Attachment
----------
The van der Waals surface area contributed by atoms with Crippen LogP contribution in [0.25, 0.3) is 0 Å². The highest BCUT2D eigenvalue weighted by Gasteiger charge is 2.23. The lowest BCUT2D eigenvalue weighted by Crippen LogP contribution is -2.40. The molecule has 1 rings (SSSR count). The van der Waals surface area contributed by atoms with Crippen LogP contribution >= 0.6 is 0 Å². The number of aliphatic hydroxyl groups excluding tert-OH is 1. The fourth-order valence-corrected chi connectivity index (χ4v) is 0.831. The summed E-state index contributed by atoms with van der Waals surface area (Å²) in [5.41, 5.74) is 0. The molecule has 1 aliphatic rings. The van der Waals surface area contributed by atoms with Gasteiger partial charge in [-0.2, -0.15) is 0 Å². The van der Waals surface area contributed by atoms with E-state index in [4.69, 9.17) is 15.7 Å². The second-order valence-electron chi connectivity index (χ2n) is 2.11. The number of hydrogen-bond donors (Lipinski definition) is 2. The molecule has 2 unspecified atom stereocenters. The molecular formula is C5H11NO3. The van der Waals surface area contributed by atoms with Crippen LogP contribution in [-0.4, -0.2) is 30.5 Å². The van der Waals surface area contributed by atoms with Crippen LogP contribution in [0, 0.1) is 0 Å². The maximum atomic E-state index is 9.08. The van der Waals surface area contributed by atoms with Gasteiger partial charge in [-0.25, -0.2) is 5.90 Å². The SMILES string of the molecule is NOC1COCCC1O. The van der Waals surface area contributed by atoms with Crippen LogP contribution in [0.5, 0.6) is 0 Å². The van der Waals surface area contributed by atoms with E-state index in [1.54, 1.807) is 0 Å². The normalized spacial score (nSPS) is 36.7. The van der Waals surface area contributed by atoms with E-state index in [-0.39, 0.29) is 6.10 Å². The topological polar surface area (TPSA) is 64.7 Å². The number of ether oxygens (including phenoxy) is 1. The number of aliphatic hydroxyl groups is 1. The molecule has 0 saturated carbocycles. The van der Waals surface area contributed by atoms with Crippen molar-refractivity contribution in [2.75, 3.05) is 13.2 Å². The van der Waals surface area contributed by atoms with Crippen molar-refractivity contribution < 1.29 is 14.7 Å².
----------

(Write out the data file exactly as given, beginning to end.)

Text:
The van der Waals surface area contributed by atoms with Crippen LogP contribution in [0.25, 0.3) is 0 Å². The highest BCUT2D eigenvalue weighted by Gasteiger charge is 2.23. The lowest BCUT2D eigenvalue weighted by Crippen LogP contribution is -2.40. The molecule has 1 rings (SSSR count). The van der Waals surface area contributed by atoms with Crippen LogP contribution >= 0.6 is 0 Å². The number of aliphatic hydroxyl groups excluding tert-OH is 1. The fourth-order valence-corrected chi connectivity index (χ4v) is 0.831. The summed E-state index contributed by atoms with van der Waals surface area (Å²) in [5.41, 5.74) is 0. The molecule has 1 aliphatic rings. The van der Waals surface area contributed by atoms with Gasteiger partial charge in [-0.2, -0.15) is 0 Å². The van der Waals surface area contributed by atoms with E-state index in [4.69, 9.17) is 15.7 Å². The second-order valence-electron chi connectivity index (χ2n) is 2.11. The number of hydrogen-bond donors (Lipinski definition) is 2. The molecule has 2 unspecified atom stereocenters. The molecular formula is C5H11NO3. The van der Waals surface area contributed by atoms with Crippen LogP contribution in [-0.4, -0.2) is 30.5 Å². The van der Waals surface area contributed by atoms with Crippen LogP contribution in [0, 0.1) is 0 Å². The maximum atomic E-state index is 9.08. The van der Waals surface area contributed by atoms with Gasteiger partial charge in [-0.25, -0.2) is 5.90 Å². The SMILES string of the molecule is NOC1COCCC1O. The van der Waals surface area contributed by atoms with Crippen LogP contribution in [0.5, 0.6) is 0 Å². The van der Waals surface area contributed by atoms with E-state index in [1.54, 1.807) is 0 Å². The normalized spacial score (nSPS) is 36.7. The van der Waals surface area contributed by atoms with E-state index in [-0.39, 0.29) is 6.10 Å². The topological polar surface area (TPSA) is 64.7 Å². The number of ether oxygens (including phenoxy) is 1. The number of aliphatic hydroxyl groups is 1. The molecule has 0 saturated carbocycles. The van der Waals surface area contributed by atoms with Crippen molar-refractivity contribution in [2.75, 3.05) is 13.2 Å². The van der Waals surface area contributed by atoms with Crippen molar-refractivity contribution < 1.29 is 14.7 Å².